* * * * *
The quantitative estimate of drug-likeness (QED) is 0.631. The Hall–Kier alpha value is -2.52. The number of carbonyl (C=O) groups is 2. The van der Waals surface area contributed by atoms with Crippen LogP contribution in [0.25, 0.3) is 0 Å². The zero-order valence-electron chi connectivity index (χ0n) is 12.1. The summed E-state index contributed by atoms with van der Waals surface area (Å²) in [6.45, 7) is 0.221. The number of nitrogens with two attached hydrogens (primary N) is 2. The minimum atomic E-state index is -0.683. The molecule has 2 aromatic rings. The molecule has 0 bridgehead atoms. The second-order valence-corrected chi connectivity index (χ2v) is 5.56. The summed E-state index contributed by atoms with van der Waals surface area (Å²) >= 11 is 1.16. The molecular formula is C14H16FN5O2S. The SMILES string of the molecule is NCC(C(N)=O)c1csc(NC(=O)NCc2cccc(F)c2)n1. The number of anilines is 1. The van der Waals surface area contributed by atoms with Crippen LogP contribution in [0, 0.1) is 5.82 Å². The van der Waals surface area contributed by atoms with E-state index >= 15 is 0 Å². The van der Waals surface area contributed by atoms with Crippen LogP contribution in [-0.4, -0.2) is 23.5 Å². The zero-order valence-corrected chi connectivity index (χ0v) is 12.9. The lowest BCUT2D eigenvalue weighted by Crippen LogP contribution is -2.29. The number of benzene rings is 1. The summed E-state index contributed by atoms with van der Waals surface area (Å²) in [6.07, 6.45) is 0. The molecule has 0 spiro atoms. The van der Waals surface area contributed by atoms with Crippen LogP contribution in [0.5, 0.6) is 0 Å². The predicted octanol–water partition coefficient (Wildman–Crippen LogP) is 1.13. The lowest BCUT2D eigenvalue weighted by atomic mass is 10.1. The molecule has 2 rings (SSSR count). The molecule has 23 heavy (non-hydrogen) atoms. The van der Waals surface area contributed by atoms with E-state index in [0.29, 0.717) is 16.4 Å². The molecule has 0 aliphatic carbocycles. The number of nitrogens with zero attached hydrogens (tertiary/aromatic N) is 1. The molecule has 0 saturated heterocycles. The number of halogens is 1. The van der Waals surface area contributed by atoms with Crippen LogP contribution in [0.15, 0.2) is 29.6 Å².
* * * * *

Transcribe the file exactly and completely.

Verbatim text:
The quantitative estimate of drug-likeness (QED) is 0.631. The Hall–Kier alpha value is -2.52. The number of carbonyl (C=O) groups is 2. The van der Waals surface area contributed by atoms with Crippen LogP contribution in [0.25, 0.3) is 0 Å². The zero-order valence-electron chi connectivity index (χ0n) is 12.1. The summed E-state index contributed by atoms with van der Waals surface area (Å²) in [6.45, 7) is 0.221. The number of nitrogens with two attached hydrogens (primary N) is 2. The minimum atomic E-state index is -0.683. The molecule has 2 aromatic rings. The molecule has 0 bridgehead atoms. The second-order valence-corrected chi connectivity index (χ2v) is 5.56. The summed E-state index contributed by atoms with van der Waals surface area (Å²) >= 11 is 1.16. The molecular formula is C14H16FN5O2S. The SMILES string of the molecule is NCC(C(N)=O)c1csc(NC(=O)NCc2cccc(F)c2)n1. The number of anilines is 1. The van der Waals surface area contributed by atoms with Crippen LogP contribution in [0, 0.1) is 5.82 Å². The van der Waals surface area contributed by atoms with E-state index >= 15 is 0 Å². The van der Waals surface area contributed by atoms with Crippen LogP contribution in [-0.4, -0.2) is 23.5 Å². The zero-order valence-corrected chi connectivity index (χ0v) is 12.9. The lowest BCUT2D eigenvalue weighted by Crippen LogP contribution is -2.29. The number of benzene rings is 1. The summed E-state index contributed by atoms with van der Waals surface area (Å²) in [6.07, 6.45) is 0. The molecule has 0 spiro atoms. The van der Waals surface area contributed by atoms with Crippen LogP contribution in [0.5, 0.6) is 0 Å². The predicted octanol–water partition coefficient (Wildman–Crippen LogP) is 1.13. The lowest BCUT2D eigenvalue weighted by atomic mass is 10.1. The molecule has 2 rings (SSSR count). The molecule has 23 heavy (non-hydrogen) atoms. The van der Waals surface area contributed by atoms with E-state index in [0.29, 0.717) is 16.4 Å². The molecule has 0 aliphatic carbocycles. The number of nitrogens with zero attached hydrogens (tertiary/aromatic N) is 1. The molecule has 0 saturated heterocycles. The number of halogens is 1. The van der Waals surface area contributed by atoms with Crippen LogP contribution in [0.15, 0.2) is 29.6 Å².